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A screw steamer or screw steamship is an old term for a steamship or steamboat powered by a steam engine, using one or more propellers (also known as screws) to propel it through the water. Such a ship was also known as an "iron screw steam ship".

In the 19th century, this designation was normally used in contradistinction to the paddle steamer, a still earlier form of steamship that was largely, but not entirely, superseded by the screw steamer.[1]

Many famous ships were screw steamers, including the RMS Titanic and RMS Lusitania. These massive leviathans had three or four propellers. Ships under two hundred meters in length usually only had two or one propellers.[2]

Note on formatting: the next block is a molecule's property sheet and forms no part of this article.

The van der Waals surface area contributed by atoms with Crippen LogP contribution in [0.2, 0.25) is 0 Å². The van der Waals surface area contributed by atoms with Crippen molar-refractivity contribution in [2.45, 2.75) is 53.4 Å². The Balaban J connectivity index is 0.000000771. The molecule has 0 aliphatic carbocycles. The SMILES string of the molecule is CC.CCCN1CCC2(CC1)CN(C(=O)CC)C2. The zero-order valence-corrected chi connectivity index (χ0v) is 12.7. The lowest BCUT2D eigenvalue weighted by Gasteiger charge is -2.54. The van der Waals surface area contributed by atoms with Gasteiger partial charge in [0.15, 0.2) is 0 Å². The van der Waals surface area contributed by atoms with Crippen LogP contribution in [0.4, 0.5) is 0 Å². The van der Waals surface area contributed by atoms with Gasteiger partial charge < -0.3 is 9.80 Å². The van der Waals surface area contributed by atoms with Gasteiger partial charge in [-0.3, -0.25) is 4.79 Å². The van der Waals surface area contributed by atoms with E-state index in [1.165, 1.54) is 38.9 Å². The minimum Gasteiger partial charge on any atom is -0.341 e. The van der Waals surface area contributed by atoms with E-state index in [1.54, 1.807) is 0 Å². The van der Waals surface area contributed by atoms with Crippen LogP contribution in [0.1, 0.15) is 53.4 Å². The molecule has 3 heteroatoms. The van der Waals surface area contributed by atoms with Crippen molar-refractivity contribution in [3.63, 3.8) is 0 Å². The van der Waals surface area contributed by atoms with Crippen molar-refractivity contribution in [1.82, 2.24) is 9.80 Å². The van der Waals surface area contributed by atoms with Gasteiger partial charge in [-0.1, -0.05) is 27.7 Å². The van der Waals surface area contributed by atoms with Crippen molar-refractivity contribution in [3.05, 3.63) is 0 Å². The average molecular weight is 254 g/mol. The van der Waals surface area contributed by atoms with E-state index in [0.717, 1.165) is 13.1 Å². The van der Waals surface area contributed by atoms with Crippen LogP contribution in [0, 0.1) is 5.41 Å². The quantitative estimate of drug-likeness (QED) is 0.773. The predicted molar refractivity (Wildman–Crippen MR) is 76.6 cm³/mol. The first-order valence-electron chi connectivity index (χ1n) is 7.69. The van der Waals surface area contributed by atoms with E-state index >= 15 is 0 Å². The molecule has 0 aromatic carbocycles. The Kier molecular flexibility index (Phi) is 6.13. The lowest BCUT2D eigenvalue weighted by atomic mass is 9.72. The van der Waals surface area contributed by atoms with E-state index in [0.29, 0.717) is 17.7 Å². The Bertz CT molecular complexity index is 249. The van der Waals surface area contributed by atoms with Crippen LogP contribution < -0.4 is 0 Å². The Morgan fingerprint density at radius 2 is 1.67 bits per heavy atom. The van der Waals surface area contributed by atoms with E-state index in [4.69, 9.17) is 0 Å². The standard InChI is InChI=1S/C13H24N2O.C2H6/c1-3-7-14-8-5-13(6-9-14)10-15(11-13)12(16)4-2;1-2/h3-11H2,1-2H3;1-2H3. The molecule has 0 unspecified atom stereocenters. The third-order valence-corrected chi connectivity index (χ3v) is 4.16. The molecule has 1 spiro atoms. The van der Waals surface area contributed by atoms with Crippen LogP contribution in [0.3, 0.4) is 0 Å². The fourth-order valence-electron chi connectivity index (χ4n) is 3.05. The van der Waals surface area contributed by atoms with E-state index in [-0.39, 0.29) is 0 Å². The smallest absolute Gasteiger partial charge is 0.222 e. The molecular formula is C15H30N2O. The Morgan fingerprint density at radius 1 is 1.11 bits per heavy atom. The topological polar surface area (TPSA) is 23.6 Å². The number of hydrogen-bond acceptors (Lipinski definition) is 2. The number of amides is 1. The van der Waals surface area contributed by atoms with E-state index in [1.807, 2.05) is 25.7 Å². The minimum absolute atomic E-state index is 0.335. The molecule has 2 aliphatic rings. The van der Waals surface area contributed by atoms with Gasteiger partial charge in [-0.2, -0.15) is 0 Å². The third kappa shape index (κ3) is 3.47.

Development

The screw or propeller was first developed by Swedish inventor John Ericsson for the U.S. Navy. Ericsson was the principal designer of the Monitor class of vessels.

In 1844, Thomas Clyde partnered with Ericsson to apply his screw-propeller to steam vessels. After several experimental versions, Clyde launched the twin-screw propeller steamer John S. McKim making it the first screw steamer built in the United States for commercial use.[3]

See also

References

  1. ^ Canney, 1998 pp.11-13
  2. ^ Canney, 1998 pp.26-27
  3. ^ Young, John Russell (1898). Memorial History of the City of Philadelphia From Its First Settlement to the Year 1895. New York: New York History Company. pp. 392–394. Retrieved 19 November 2020.